As the technologies and accessibility evolved, the format of content has also evolved which means there are more dark corners of the internet and the definition of toxicity is constantly changing. Moderation is now needed across, for example, live audio, memes, short-form video, and community rooms. As Tiffany adds, “it has since become an arms race out there.”

The Role of Human Content Moderation and How to Safeguard Digital Wellness

As the definition and manifestation of toxicity changes across time and space, it makes finding the right content moderation approach even more important. Today, effective content moderation involves maintaining the right balance between technology and human input as the core mechanisms for your efforts.

For example, while AI can undoubtedly offer the right tools and necessary scalability for moderation to take place, it is human beings who are the real judgment-makers and who can and should take a hyperlocal approach to laws and customs. It is far too risky to simply copy and paste a Western model of content moderation onto behavior in other jurisdictions.

Phil also adds that, "you need to make sure that the staff are employed within markets where you operate. For example, if you have folks in India doing content moderation, they should be speaking to psychologists and mental health professionals in their market, because they understand the local health care rules, they understand the local ethical approach to mental health in the workplace, they understand the cultural nuances.”

And with technology, comes a unique set of challenges. A key issue facing the industry right now is data flow where a client working with multiple partners is controlling and holding back their data, resulting in an disconnected system where critical information is not able to be shared or acted on. The closer that ecosystem can work together in a symbiotic way, the better trust and safety can be implemented.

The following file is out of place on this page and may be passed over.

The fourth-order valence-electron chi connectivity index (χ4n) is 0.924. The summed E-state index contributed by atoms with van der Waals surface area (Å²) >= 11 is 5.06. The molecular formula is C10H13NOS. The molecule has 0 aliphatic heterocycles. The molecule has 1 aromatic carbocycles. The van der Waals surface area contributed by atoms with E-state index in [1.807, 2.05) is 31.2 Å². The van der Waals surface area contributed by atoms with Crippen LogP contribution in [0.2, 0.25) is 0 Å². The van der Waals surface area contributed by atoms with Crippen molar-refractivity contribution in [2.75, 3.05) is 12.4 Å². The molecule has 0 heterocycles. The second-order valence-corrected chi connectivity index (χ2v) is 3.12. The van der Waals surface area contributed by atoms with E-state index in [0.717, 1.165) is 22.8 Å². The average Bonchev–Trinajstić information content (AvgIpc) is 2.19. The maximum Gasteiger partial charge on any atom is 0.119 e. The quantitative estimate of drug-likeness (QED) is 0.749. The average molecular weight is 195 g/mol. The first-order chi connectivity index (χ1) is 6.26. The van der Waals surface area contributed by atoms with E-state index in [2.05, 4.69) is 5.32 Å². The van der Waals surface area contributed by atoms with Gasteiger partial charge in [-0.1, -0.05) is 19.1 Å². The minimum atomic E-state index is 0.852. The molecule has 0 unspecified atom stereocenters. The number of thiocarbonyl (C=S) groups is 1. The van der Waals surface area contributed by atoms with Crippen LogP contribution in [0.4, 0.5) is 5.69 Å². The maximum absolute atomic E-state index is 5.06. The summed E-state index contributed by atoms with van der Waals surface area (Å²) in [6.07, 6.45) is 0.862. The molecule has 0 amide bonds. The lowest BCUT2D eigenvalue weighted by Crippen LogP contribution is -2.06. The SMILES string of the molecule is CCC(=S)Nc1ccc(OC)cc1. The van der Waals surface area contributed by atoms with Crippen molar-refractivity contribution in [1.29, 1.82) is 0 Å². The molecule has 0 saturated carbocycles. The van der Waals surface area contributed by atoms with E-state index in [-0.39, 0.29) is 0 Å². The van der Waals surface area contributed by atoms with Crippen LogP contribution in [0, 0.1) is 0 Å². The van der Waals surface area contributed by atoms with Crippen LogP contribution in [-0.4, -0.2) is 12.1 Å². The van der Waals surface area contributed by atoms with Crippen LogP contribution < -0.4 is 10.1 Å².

Finally, you have to have people looking outside of what some would consider the “mainstream” online communities to understand what might be coming next. Keep an eye on, for example,Telegram and Discord channels where emerging trends may surface first.

The conversation concludes with Tiffany and Phil sharing an important message of support for the digital well-being of moderators. Day in and day out their role is centered around being exposed to toxic and traumatic content. It is extremely important for employers to support the trust and safety team by understanding their needs and providing them with specialized resources.

In addition, with global layoffs in the tech industry, along with the constant emergence of new threats and the arrival of a whole new set of Web 3.0 governance, the next wave of industry innovation will bring new challenges, but also new opportunities to get things right.

Key Trust & Safety Lessons

  • Content moderation teams should deeply understand the local culture and local frameworks of reference for the material and behaviors they are responsible for managing
  • Remember that content moderation involves creating and maintaining the right synergy between technology and human beings; and that optimisation can include well-designed and managed data feedback loops.
  • Address and help maintain the health and well-being of your trust and safety teams with specialized and localized support
  • Observe key trends emerging on platforms such as Discord and Telegram to see what may play out as media and social connectivity continue to evolve.

Watch the full interview here or listen and subscribe to the Brand Safety Exchange podcast on Apple Podcasts and Spotify.